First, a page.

Section 5: What if Someone Lodges a Complaint Against You?
Blessed is the man who, having nothing to say, abstains from giving us wordy evidence of the fact. — George Eliot
If you are called into a meeting with administrators and the meeting becomes an accusatory proceeding where you are asked questions that could lead to your being disciplined, do not go alone and do not answer the questions. Do not tell administrators – or anyone else – what you did or did not do. You have a legal right to refuse to answer such questions without Association representation. There are Association people trained to assist you either in your building or via a phone call to your UniServ Director.
Until you have a chance to discuss the situation with your Association representative or your UniServ Director, do not reply to any questions or charges presented to you. Request an adjournment of the meeting and immediately consult your representative.
It is important that you get advice early instead of waiting to “see what happens.” Your UniServ Director will see to it that you have the benefit of legal advice and counsel, if needed. You should always cooperate with your Association advocates regarding any written statements involving accusations. Do not submit any written statements to administrators unless the documents have been reviewed by your Association representative(s). Be sure to keep copies of any written statements submitted or received. Also, keep all correspondence related to your situation, including postmarked envelopes.
Arrange to be accompanied to your administrator’s office by an Association representative. The Association representative should be your building representative, a local association officer, or your UniServ Director. The individual who accompanies you should agree beforehand to testify for you in administrative hearings or court proceedings, if necessary. Beware of proposals offered by administrators. Do not agree to any proposals without first checking with your Association. If offered an “opportunity to resign,” do not do so without first conferring with your UniServ Director. If the media gets wind of any accusations, they may try to get you to make a statement. Do not make any public statements whatsoever.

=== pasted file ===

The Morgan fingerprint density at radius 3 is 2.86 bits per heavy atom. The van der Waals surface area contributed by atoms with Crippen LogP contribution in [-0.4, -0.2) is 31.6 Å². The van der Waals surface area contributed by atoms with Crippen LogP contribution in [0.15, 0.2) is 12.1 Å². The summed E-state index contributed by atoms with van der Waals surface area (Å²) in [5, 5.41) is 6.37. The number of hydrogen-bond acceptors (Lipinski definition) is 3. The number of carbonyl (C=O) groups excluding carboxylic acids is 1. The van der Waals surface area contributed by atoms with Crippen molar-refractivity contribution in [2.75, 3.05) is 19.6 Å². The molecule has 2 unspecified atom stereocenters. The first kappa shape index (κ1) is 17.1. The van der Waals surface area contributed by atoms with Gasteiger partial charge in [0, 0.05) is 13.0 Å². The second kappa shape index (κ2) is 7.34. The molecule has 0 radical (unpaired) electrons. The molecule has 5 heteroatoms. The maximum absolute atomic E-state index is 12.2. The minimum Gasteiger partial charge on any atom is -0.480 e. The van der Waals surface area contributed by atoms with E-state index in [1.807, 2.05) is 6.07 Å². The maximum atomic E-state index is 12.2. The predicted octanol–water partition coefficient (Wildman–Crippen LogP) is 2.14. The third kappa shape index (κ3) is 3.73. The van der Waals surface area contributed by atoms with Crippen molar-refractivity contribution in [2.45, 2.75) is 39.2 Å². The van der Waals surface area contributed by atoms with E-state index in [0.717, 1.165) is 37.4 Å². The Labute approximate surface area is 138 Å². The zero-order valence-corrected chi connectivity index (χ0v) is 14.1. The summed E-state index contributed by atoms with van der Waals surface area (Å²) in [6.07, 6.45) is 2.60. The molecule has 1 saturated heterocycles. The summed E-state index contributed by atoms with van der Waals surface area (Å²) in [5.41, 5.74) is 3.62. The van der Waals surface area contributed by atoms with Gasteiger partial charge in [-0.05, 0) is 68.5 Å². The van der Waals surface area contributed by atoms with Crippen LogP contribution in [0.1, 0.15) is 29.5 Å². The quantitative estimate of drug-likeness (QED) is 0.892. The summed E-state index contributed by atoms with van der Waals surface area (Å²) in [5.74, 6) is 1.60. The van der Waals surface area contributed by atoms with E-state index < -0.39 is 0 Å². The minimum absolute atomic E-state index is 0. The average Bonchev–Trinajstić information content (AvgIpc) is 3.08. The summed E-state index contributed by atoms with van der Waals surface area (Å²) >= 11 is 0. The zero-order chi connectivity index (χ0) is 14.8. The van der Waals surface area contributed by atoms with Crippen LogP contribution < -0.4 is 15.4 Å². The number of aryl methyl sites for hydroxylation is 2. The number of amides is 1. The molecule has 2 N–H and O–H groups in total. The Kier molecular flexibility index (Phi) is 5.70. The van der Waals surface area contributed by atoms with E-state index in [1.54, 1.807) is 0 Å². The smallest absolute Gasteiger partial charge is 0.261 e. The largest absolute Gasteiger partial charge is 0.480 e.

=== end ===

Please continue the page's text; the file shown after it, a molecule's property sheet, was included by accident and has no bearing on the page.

The right of an employee to be accompanied by a Union official to a disciplinary hearing was mandated by the Supreme Court’s 1975 decision in NLRB v. Weingarten, Inc.
Union Representation and the Disciplinary Interview
An employee who is called in to an interview with his or her employer, which may lead to some disciplinary action, is entitled to union representation. An employee must request to have a union representative present during the investigatory interviews, which the employee reasonably believes will result in disciplinary action.
If management wants to question or “interview” you,
First: Ask what is involved. Ask if this might lead to your being disciplined.
- Tell management that you want a union representative present. (The employer is not required to postpone the interview because a particular representative is unavailable).
- Refuse to answer any questions until a union representative is present.
- Refuse to allow any tape or any other electronic recording of the interview.
If management insists on proceeding with the interview without regard for your rights, make clear that you are proceeding under protest. Take careful notes. Answer questions briefly, but honestly.
If you make a mistake or start the interview and become disturbed by the direction the interview is taking, stop the interview, request that a union representative be present before continuing with the interview.